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«Abstract With federal policies to curb carbon emissions stagnating in the US, California is taking action alone. Sub-national policies can lead to ...»

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Leakage from sub-national climate initiatives: The

case of California∗

Justin Caron† Sebastian Rausch‡ Niven Winchester§

RRH: CARON, RAUSCH & WINCHESTER: SUB-NATIONAL LEAKAGE

Abstract

With federal policies to curb carbon emissions stagnating in the US, California is

taking action alone. Sub-national policies can lead to high rates of emissions leakage to

other regions as state-level economies are closely connected, including integration of electricity markets. Using a calibrated general equilibrium model, we estimate that California’s cap-and-trade program without restrictions on imported electricity increases out-of-state emissions by 46% of the domestic reduction. When imported electricity is included in the cap and “resource shuffling” is banned, as set out in California’s legislation, emissions reductions in electricity exporting states compensate for leakage elsewhere and overall leakage is 2%.

Keywords: Leakage, sub-national climate policy, tradable permits, embodied emissions, computable general equilibrium modeling.

JEL classification: C68, F18, Q54, R13.

∗ Without implication, we would like to thank John Reilly, Roberton C. Williams III, and participants at the 2012 Allied Social Sciences Association Annual Meeting for helpful comments and suggestions.

† ETH Zürich, Centre for Energy Policy and Economics, Switzerland, and Massachusetts Institute of Technology, Joint Program on the Science and Policy of Global Change, USA. Email: jcaron@mit.edu.

‡ Massachusetts Institute of Technology, Joint Program on the Science and Policy of Global Change, USA.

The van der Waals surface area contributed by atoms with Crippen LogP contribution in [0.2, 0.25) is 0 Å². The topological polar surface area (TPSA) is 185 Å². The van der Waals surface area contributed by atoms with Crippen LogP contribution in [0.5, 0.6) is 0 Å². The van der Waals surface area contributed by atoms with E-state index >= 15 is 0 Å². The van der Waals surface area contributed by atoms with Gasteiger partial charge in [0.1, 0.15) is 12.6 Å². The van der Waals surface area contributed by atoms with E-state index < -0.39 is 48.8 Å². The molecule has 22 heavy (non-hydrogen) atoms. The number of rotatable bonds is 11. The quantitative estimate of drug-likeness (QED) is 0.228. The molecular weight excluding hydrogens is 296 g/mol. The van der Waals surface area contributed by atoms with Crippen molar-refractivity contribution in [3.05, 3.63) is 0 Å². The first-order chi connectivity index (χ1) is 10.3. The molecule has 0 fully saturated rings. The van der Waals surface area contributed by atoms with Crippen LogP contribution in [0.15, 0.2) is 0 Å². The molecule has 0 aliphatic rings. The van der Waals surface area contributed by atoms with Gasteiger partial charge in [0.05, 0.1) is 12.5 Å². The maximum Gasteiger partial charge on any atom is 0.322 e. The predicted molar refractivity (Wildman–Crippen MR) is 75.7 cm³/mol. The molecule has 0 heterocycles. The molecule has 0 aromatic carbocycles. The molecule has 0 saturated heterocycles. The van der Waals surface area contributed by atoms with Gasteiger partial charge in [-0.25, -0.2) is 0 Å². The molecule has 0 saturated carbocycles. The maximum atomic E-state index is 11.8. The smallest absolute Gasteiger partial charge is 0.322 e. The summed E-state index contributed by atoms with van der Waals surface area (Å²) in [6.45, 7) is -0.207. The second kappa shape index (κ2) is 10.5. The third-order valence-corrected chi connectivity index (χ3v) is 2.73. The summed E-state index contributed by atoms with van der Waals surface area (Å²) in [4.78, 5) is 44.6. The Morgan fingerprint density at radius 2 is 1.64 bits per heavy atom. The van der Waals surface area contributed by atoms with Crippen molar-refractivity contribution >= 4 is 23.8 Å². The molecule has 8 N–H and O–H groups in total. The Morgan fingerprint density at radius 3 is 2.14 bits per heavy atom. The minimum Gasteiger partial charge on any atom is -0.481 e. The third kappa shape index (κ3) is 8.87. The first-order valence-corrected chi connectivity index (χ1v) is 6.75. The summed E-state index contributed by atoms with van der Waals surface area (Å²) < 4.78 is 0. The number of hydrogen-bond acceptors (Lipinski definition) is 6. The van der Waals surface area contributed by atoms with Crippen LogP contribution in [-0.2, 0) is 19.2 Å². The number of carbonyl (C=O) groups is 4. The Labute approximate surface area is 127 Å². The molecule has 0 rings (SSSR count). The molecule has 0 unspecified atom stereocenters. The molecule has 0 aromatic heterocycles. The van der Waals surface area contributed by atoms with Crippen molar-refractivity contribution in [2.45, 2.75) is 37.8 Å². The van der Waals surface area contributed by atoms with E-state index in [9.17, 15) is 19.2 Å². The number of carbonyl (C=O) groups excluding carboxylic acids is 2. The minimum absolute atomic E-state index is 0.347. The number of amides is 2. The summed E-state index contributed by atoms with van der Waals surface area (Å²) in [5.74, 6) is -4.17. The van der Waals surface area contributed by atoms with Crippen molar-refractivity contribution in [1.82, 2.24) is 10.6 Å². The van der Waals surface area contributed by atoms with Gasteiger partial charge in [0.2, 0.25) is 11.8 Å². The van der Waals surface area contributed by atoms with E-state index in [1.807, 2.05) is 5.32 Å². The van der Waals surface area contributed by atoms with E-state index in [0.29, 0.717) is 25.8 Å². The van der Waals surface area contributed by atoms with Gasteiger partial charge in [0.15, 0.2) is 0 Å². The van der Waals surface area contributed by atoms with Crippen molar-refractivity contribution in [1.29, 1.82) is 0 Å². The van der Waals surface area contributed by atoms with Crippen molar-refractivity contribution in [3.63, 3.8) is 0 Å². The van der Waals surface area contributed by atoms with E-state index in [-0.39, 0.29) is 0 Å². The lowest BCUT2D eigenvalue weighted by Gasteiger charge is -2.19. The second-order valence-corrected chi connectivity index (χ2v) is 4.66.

Email: rausch@mit.edu.

§ Massachusetts Institute of Technology, Joint Program on the Science and Policy of Global Change, USA.

Email: niven@mit.edu.

1 Introduction

TO DO: IN TABLE WITH SECTORS, SPECIFIY WHICH ONES ARE IN CAP.

Leakage occurs when greenhouse gas (GHG) restrictions in some regions increase emissions elsewhere. Climate policies can cause leakage via their impacts on trade, fossil fuel prices and factor movements. Leakage via the trade channel occurs when relative price changes induce substitution away from production in carbon-constrained regions and towards imports from unconstrained regions. The fossil fuel price channel is generally thought to increase emissions in unconstrained regions, as climate policies reduce fossil fuel prices and increase energy consumption in these regions. However, as noted by Burniaux (2001), if the supply of coal is more elastic than the supply of less carbon-intensive fuels, climate policies may reduce emissions in unconstrained regions (i.e., result in negative leakage). Negative leakage can also arise if energy efficiency improvements induced by the policy cause factor migration from unconstrained regions to constrained regions (Fullerton, Karney and Baylis, 2011).

The mechanisms behind leakage from national climate policies have been thoroughly investigated in the existing literature. The case of sub-national policies, however, is different in that traded good markets are more integrated at the national level than at the international level. Indeed, numerous gravity-based empirical exercises have found national borders to inhibit trade. The first estimates of a "border effect" in McCallum (1995) have been revised by Anderson and van Wincoop (2003), who find trade between US states to be 2.24 times larger than trade between states and Canadian provinces.

With federal initiatives to curb GHGs stalling in the US, sub-national polices have received greater focus. To date, two regional cap-and-trade policies have been legislated in the US. First, 10 states in the northeast are members of the Regional Greenhouse Gas Initiative (RGGI). The program, which began on January 1, 2009, sets state-level caps on electricity emissions and allows trading of emission permits among states. Second, a cap-and-trade program on emissions from electricity generation and certain industrial industries will operate in California beginning in 2013. Transport and other fuels will be included in this program from 2015, by which time the cap will cover an estimated 85% of California’s GHG emissions sources. In addition to restricting emissions from in-state production, the policy requires permits to be surrendered for emissions embodied in imported electricity. At the time of writing, California’s policy is the only economy-wide cap-andtrade program to be enacted in the US and is set to become the second largest carbon market behind the EU Emissions Trading Scheme (ETS).